“You’re not thinking fourth dimensionally. You’ll instantly be transported back into 1885, and those Indians won’t even be there.”
– Doc Brown, “Back to the Future: Part 3
I recently came across this list of thought processes, and although I haven’t had time to study each definition, who knew there were so many schools of thought? By the way, “fourth dimensional thinking” apparently hasn’t been accepted yet. Sorry Doc.
So I haven’t yet determined which process(es) my brain uses – if any! – but I can tell you one thing my mind is not capable of: understanding my relative position and orienting myself in unfamiliar surroundings.
Basically, I get myself lost. A lot.
For some reason, my brain can’t paint an imaginary map and stick a thumb tack in my current location… I require step-by step directions and/or descriptive visual landmarks.
Embarrassingly, I don’t even know my own neighborhood well enough to explore off the beaten path. Once I memorize the steps needed to reach a destination, I never deviate from the trail.
My husband, on the other hand, can picture the entire city laid out inside his brain, and can figure out half a million short-cuts to arrive anywhere he wants.
Whereas, I take specific streets bypassing familiar landmarks, and will go “the long way” to avoid getting lost.
If you give me directions to your house, such as:
“Once you pass the red brick building with cement steps, on the left, turn right at the intersection…”
I will always and forever associate your house with that brick building on the LEFT. Coming from the opposite direction, with the house appearing on the right, I would probably not recognize it.
And if for some reason, I’m heading down a perpendicular street, two blocks away… I might as well be in Germany.
And woe to me if I’ve taken the route to your house 50,000 times in fair weather, only to find myself suddenly driving in the dark, or in unfavorable conditions. Impaired visibility leaves me completely disoriented.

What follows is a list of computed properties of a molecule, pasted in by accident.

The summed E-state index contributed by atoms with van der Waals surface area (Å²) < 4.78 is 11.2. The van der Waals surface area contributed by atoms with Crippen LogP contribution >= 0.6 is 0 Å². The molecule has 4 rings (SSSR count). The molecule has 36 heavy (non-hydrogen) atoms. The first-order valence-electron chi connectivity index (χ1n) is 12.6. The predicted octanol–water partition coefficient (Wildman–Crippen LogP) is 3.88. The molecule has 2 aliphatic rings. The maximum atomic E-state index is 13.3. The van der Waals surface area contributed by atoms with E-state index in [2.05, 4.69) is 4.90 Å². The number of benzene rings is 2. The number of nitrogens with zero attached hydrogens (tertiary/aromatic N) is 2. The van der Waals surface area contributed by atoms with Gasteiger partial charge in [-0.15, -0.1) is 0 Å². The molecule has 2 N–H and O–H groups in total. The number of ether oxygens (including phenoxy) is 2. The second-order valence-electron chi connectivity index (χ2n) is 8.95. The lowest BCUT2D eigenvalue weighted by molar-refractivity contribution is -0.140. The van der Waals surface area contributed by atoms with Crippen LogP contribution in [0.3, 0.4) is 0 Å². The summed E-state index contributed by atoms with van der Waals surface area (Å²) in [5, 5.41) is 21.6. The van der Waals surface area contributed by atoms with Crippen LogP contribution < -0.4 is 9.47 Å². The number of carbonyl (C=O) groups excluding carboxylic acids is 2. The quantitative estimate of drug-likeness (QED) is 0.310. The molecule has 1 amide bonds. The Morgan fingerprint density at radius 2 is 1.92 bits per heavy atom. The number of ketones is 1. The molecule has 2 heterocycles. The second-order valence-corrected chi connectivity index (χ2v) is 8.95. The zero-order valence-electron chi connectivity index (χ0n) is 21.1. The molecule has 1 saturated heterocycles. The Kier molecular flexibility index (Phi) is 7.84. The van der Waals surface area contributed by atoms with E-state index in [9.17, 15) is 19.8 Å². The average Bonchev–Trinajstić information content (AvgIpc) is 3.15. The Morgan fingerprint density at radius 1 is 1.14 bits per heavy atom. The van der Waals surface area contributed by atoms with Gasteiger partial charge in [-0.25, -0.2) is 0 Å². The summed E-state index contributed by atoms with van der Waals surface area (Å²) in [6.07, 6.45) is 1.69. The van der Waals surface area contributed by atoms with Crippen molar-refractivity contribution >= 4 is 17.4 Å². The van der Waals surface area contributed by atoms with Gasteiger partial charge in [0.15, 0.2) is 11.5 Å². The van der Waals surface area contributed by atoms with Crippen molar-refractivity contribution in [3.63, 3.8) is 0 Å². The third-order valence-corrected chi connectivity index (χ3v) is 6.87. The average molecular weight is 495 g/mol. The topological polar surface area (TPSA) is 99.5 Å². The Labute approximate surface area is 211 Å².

“Where’s her house?! Where’s that damned red building with cement steps! It’s supposed to be on the left.”
I can easily drive in circles all around it.
Of course, learning the street names often helps… unless the road is 10 miles long and I’m at the wrong end. God, please, don’t get me started on those streets that stealthily change names on poor unsuspecting folk!
Once a route becomes familiar, I often set my internal clock to measure my estimated arrival time. And each landmark acquires its own benchmark:
“Reach the brick building 15 minutes before ETA.”
Or if I’m faced with a deadline, it becomes “…gotta pass that brick building no later than 7:45AM or I’ll be late.”
Of course, those who have ridden as my passengers will eagerly tell you that my timeframes are grossly exaggerated. It doesn’t really take the average person 45 minutes to get there…. but those speed limits are supposed to be a glass ceiling, not merely a guideline.
With me behind the wheel, you’ll have time to stick your face out the window to smell the roses… and take a macro shot of them as well.
And I hyperventilate on highways, refusing to use them unless I have no other options. Trust me, I ask everybody to learn whether there is a back road over the mountain I can take first.
Even sticking to the slow lane on the interstate isn’t enough to save me from crazy lunatics and impatient wannabe Nascar drivers. They blame me for clogging the road, and I blame Ford for inventing these motorized death-traps, when we’d all be safer driving carriages powered by real horses.
I’ve often thought it would be nice to eliminate highways and major roads altogether, and return to the good old days of wagons and stagecoaches… except that I do appreciate how technology has brought convenience into my life. Can anyone say 24 hour supermarkets?
Besides, if I did discover time travel, and transport myself back to 1885… I’d take a wrong turn down an ambiguous muddy lane (in a lightning storm) and never be seen or heard from again.